I'll start by apologizing for the lack of a true recap of this weekend's action.  It was almost done when I went to copy something into the blog and it magically crashed and deleted my entire post.

I was going to put this on to the end of the recap, but instead I'll write a dedicated post on the blow to the head penalty.

At 8:33 of the third period, Marc-Andre Carre received a blow to the head penalty (2 minutes, 10 misconduct).  My issue is not with him receiving a penalty on the play as I said on my broadcast I felt he could have earned a charging call.  Both Josh Lewis (my colour commentator on the evening) and I felt principle point of contact was the body, though the head was contacted later in the collision and impacted the glass.  

Here's the rule as stated in Section 1 of the Jr. A Supplement:


The following situations shall be subject to suspension:

1.1 Illegal Act: If a player is fouled or hit illegally, for which a penalty is being assessed, and as a result hits his head on the glass, ice or the boards and is injured, this shall be construed as a Blow to the Head and a major and game misconduct or match penalty shall be assessed.

• Major Penalty – minimum 2 game suspension.

• Match Penalty – minimum 3 game suspension.

1.2 Direct Blow to the Head: If a player raises his stick, hands, forearm or elbow to hit an opponent in the head area, or deliberately drives his stick, forearm, elbow or gloved hand into the player’s head in any manner, it shall be called a Blow to the Head and shall receive a minor and 10 minute misconduct, or a major and game misconduct, or match penalty.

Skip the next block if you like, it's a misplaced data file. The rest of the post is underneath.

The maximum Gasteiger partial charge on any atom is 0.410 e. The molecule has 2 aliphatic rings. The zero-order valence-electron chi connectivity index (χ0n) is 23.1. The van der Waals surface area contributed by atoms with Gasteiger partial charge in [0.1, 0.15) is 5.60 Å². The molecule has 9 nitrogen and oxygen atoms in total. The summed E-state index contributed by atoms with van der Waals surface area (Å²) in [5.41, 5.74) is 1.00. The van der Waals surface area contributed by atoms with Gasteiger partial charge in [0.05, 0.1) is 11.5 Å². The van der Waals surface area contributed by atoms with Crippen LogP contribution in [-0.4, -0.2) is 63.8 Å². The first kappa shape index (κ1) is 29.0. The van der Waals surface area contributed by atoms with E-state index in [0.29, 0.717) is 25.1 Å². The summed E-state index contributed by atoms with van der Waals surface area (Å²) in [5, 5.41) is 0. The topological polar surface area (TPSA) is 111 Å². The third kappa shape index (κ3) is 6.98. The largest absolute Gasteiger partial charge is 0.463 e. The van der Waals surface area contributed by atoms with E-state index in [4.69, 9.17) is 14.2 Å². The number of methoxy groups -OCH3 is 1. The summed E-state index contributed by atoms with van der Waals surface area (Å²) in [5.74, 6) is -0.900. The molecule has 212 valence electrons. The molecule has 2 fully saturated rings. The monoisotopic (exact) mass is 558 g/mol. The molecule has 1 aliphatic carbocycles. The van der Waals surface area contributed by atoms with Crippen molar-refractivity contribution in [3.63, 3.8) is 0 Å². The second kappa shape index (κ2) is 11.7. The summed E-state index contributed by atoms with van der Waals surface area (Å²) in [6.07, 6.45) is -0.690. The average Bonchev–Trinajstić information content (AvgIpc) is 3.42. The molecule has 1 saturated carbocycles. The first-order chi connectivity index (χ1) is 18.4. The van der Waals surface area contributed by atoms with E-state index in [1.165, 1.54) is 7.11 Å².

• Minor Penalties – a player upon receiving his 3rd minor penalty for hit to the head shall result in a 2 game suspension and a 2 game suspension for each subsequent minor in the same season.

• Major Penalty – automatic minimum 2 game suspension.

• Match Penalty – automatic minimum 3 game suspension.Junior A Supplement – Players Handbook Page 8

You'll notice that the hit doesn't really fit into either of these descriptions.  Sure it could slide into the the Illegal Act section, but that's reserved for injuries and the Bruins player wasn't injured on the play.  It also wasn't a direct blow to the head based on the lack of 'shoulder' in the wording.  I mention that because it would be entirely possible for the referee to see the play differently than I did and deem the head the principle point of contact.  So how does it become a penalty?
Source: HockeyCanada.ca